A 32-year-old patient with episodes of arterial hypertension self-treated with beta blockers, depressive syndrome and frequent consumption, in adolescence and youth, of cocaine, amphetamines and AAS (750 mg of testosterone plus 750 mg nandrolone weekly in alternating cycles of 6 weeks and 3 weeks off from the age of 22) attended to the emergency department due to headache and abdominal pain in association with a hypertensive crisis (220/100 mmHg). The patient had an athletic constitution, with a weight of 109 kg and a body mass index of 33.3 kg/m2, and referred in the last months exercise intolerance attributing his current clinical symptomatology to the intake of undercooked meat (the patient referred to eat 3 kilograms of rice and 2 kilograms of meat, distributed in six meals, every day to gain muscle mass). Three days after requesting voluntary hospital discharge, the patient returned to the emergency department with intense weakness, deep sweating and severe arterial hypotension after beta blocker intake, requiring fluid and catecholamines perfusion for a few hours. Analytically, there was leukocytosis (19.5 10 3/µL) with an impairment of the renal function (creatinine of 1.7 mg/dL), an alteration of the lipid metabolism (total cholesterol of 279 mg/dL, low-density lipoprotein (LDL) of 206 mg/dL, high-density lipoprotein (HDL) of 21 mg/dL and triglyderides of 259 mg/dL) and an elevation of the liver enzymes (glutamic-oxaloacetic transaminase (GOT) of 766 u/L and glutamic-pyruvic transaminase (GPT) of 205 U/L. Basic coagulation study was normal and urine test showed positivity for methamphetamines and barbiturates. Electrocardiogram was in sinus rhythm and the echocardiogram showed severe left ventricular dysfunction, dilation, hypertrophy and increase in the ventricular mass (an ejection fraction of 20%, a diastolic diameter of 62 mm, an interventricular septum of 17 mm with a posterior wall of 15 mm thickness and a ventricular mass of 553 grams, respectively), mild right ventricular dysfunction (tricuspid annular plane systolic excursion ]TAPSE[ of 15 mm) and no significant valvular regurgitation or ventricular thrombus. Cardiac markers were within normal limits. Abdominal ultrasonography showed increased heterogeneous echogenicity of the liver without associated focal lesions. Metanephrines and catecholamines in urine were checked to rule out pheochromocytoma, as well as thyroid-stimulating hormone (TSH) and antinuclear antibodies, which were all in normal range. Serology for Coxackie B (1-6) and A9 virus, Parvovirus B19 virus, Herpes type 6 virus, Hepatitis B, C and A viruses, human immunodeficiency virus (HIV), Leptospira interrogans, Rickettsia conorii and Coxiella burnetii were negative. The patient was discharged under angiotensin-converting-enzyme inhibitors, beta blockers and anti-aldosterone treatment emphasizing the need for a radical change in the lifestyle, type of physical exercise and eating habits.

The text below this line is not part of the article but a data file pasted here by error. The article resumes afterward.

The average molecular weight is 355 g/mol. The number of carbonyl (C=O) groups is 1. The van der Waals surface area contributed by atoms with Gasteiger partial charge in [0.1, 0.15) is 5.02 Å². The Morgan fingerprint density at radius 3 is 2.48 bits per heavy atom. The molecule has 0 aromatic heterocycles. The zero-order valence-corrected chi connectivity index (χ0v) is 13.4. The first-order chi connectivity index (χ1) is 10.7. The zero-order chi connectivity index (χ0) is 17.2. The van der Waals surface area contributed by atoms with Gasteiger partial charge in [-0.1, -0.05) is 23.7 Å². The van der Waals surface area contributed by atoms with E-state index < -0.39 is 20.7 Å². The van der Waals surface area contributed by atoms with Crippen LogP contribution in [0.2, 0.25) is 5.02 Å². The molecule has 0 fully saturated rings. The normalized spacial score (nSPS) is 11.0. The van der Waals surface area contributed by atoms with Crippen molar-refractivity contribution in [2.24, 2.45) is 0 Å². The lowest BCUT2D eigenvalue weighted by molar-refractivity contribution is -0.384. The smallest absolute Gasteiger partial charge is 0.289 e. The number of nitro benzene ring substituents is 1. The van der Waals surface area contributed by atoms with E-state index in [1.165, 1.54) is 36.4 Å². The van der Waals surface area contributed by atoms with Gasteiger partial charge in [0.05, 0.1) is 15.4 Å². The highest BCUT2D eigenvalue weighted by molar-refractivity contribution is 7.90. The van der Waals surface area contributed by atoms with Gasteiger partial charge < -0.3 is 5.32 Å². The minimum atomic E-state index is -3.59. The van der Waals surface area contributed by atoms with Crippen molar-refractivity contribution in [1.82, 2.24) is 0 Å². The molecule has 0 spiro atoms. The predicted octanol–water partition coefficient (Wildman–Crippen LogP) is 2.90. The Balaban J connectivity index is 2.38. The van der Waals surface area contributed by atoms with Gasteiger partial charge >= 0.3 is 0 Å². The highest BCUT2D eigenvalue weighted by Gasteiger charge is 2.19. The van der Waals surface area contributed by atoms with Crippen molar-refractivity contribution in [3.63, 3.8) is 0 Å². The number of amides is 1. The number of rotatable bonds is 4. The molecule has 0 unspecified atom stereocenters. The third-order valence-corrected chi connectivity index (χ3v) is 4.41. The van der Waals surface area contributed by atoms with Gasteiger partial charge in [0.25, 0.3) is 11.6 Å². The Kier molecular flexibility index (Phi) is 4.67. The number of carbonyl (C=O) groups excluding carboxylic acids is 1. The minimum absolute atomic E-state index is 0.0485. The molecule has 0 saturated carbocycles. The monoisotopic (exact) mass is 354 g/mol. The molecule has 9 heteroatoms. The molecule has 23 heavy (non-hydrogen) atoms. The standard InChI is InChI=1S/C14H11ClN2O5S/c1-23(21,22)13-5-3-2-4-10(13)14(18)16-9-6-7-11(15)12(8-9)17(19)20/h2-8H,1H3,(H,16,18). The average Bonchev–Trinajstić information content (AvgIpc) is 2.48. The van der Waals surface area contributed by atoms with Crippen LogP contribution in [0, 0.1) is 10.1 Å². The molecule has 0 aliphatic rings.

Four months after hospital admission, the patient has ceased using anabolic steroids and refers an improvement in his functional class (New York Heart Association functional class II/IV) with weight gain and a decrease in his libido. Echocardiographically, the left ventricular ejection fraction has improved to 40% and the septal thickness has decreased slightly to 15 mm in diameter showing the left ventricular apex a hyperechoic image in relation to a non-mobile thrombus. Meanwhile, analytical data shows normal serum sex-hormone-binding globulin (SHBG) concentrations, normal serum metanephrines and normetanefrines levels and normal catecholamines, metanephrines and normetanefrinas 24-hour urine concentrations. However, testosterone levels were low (0.82 ng/mL [NV 1.75-7.81]) having the external genitalia with a normal appearance.